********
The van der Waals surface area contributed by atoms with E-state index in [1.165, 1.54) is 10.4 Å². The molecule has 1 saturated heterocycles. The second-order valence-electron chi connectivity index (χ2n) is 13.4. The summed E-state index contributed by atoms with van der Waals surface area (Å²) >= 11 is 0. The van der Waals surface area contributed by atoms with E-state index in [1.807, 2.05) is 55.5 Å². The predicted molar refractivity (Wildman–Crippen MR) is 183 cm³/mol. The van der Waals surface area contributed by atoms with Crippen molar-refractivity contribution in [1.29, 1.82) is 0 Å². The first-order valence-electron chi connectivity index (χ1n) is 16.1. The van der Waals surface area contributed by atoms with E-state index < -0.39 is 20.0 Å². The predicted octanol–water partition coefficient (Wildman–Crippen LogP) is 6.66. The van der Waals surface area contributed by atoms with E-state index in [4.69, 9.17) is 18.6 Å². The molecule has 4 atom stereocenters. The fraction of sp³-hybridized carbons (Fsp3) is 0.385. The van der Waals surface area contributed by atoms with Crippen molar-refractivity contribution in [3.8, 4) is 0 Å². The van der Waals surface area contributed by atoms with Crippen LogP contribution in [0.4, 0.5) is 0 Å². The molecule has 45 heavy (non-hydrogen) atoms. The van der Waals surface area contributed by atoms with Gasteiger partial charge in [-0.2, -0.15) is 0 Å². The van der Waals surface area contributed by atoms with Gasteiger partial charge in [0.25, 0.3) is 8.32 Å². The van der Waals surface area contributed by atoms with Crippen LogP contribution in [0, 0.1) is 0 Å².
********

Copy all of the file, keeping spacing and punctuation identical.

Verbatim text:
The van der Waals surface area contributed by atoms with E-state index in [1.165, 1.54) is 10.4 Å². The molecule has 1 saturated heterocycles. The second-order valence-electron chi connectivity index (χ2n) is 13.4. The summed E-state index contributed by atoms with van der Waals surface area (Å²) >= 11 is 0. The van der Waals surface area contributed by atoms with E-state index in [1.807, 2.05) is 55.5 Å². The predicted molar refractivity (Wildman–Crippen MR) is 183 cm³/mol. The van der Waals surface area contributed by atoms with Crippen molar-refractivity contribution in [1.29, 1.82) is 0 Å². The first-order valence-electron chi connectivity index (χ1n) is 16.1. The van der Waals surface area contributed by atoms with E-state index < -0.39 is 20.0 Å². The predicted octanol–water partition coefficient (Wildman–Crippen LogP) is 6.66. The van der Waals surface area contributed by atoms with E-state index in [4.69, 9.17) is 18.6 Å². The molecule has 4 atom stereocenters. The fraction of sp³-hybridized carbons (Fsp3) is 0.385. The van der Waals surface area contributed by atoms with Crippen molar-refractivity contribution in [3.8, 4) is 0 Å². The van der Waals surface area contributed by atoms with Crippen LogP contribution in [0.4, 0.5) is 0 Å². The molecule has 45 heavy (non-hydrogen) atoms. The van der Waals surface area contributed by atoms with Gasteiger partial charge in [-0.2, -0.15) is 0 Å². The van der Waals surface area contributed by atoms with Gasteiger partial charge in [0.25, 0.3) is 8.32 Å². The van der Waals surface area contributed by atoms with Crippen LogP contribution in [0, 0.1) is 0 Å².